6. Lychee Sake Martini
While this is most likely the simplest of the cocktails on this list, it's nonetheless a sweet and refreshing drink that goes well with the delicate, melony nuances of more fragrant sake.
How to Make a Lychee Sake Martini
Go for one part dry ginjo sake and one part lychee juice and simply garnish with a lychee for a fresh tasting and satisfying short cocktail. Optionally chill in the fridge for ten minutes prior to serving to allow the sake and lychee to get acquainted.
7. Sake Mojito
The sake mojito is incredibly easy, but highly refreshing, and will keep you cool during those heat wave-heavy months.
How to Make a Sake Mojito
For a twist on a summer classic cocktail, take about a dozen fresh mint leaves and place in a tumbler. Then add a third of a part sugar syrup, a lime cut into wedges and muddle.
Then add two and a half parts sake - preferably a delicate ginjo to go well with the fresh mint and light sweetness, or a honjozo if you want to give it more of a bite.
Then add crushed ice and top up with a little soda water.
8. Sake Negroni
As with the Martini, the bitter Negroni uses vermouth, which makes this cocktail a natural source of inspiration for sake cocktails.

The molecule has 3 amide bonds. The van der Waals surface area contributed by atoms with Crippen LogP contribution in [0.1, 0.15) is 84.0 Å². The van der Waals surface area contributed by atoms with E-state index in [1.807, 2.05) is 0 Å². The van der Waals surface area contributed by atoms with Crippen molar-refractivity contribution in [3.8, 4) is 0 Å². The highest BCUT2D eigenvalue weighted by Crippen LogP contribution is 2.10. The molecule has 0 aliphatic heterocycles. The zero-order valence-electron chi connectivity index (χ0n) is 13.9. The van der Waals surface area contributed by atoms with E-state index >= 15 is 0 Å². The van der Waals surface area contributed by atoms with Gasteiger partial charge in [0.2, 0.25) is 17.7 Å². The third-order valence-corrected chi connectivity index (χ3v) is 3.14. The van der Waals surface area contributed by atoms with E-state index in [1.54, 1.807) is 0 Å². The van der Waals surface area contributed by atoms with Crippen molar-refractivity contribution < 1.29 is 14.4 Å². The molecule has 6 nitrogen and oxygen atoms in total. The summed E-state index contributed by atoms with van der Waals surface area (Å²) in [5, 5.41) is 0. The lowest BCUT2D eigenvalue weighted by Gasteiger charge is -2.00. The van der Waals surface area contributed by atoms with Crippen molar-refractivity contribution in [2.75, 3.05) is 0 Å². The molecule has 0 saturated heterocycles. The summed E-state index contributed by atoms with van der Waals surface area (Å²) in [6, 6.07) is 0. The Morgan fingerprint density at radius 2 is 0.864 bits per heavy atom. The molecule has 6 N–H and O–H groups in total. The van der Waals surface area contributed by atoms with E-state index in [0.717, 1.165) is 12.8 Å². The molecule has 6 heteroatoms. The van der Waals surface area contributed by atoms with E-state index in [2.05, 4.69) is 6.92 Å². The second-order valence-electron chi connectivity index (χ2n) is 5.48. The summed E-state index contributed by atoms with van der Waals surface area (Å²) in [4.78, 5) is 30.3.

How to Make Sake Negroni
There are many different recipes for a Sake Negroni, but most call for one part Campari or Aperol, one part vermouth and one part sake in place of gin - a tokubetsu honjozo would do nicely for an unmistakably bitter cocktail that is rounded by the powerful umami of the sake and has less of an alcoholic taste than the original.
Serve over crushed ice and muddle.
9. Ginza Mary
This Japanese twist on the rich Bloody Mary makes the most of already umami-laden ingredients and ties them together with Sake - this works best with umami-heavy Sake like a honjozo or maybe a tokubetsu junmai, even a futsushu will do.
How to Make a Ginza Mary
Mix together 30 ml of vodka with 30 ml of Sake, 60 ml of tomato juice, 15 ml of lemon juice, a couple of splashes of Tabasco or chili sauce and soy sauce in place of Worcestershire sauce and shake with ice, then serve. Garnish with black pepper if you want an extra kick.
10. Sake Blossom
This is a beautifully sweet and fragrant cocktail that goes well with delicate sake on the sweeter end of the spectrum.
How to Make a Sake Blossom
This is a real treat on a hot summer's evening that will appeal to those with a sweet tooth, while still respecting the fragrant nuances of the sake.
Sake Cocktail Recipe Possibilities are Endless
Sake is an enormously versatile drink that combines well as a base ingredient or just as a little something extra, with varieties doing just as well in sweet cocktails as they do in bitter ones, an enormously exciting quality that has intrigued mixologists around the world.
As with everything in sake, it is a matter of taste and experimentation with the most fun lying in experimenting for yourself with cocktails to find what works for you.Start with 30 ml sake, preferably a ginjo, and mix with 10 ml rose syrup, 15 ml peach schnapps and just a teaspoon of lemon juice in a mixer over ice. Then serve into a chilled glass and add 40 ml nigorizake before gently muddling.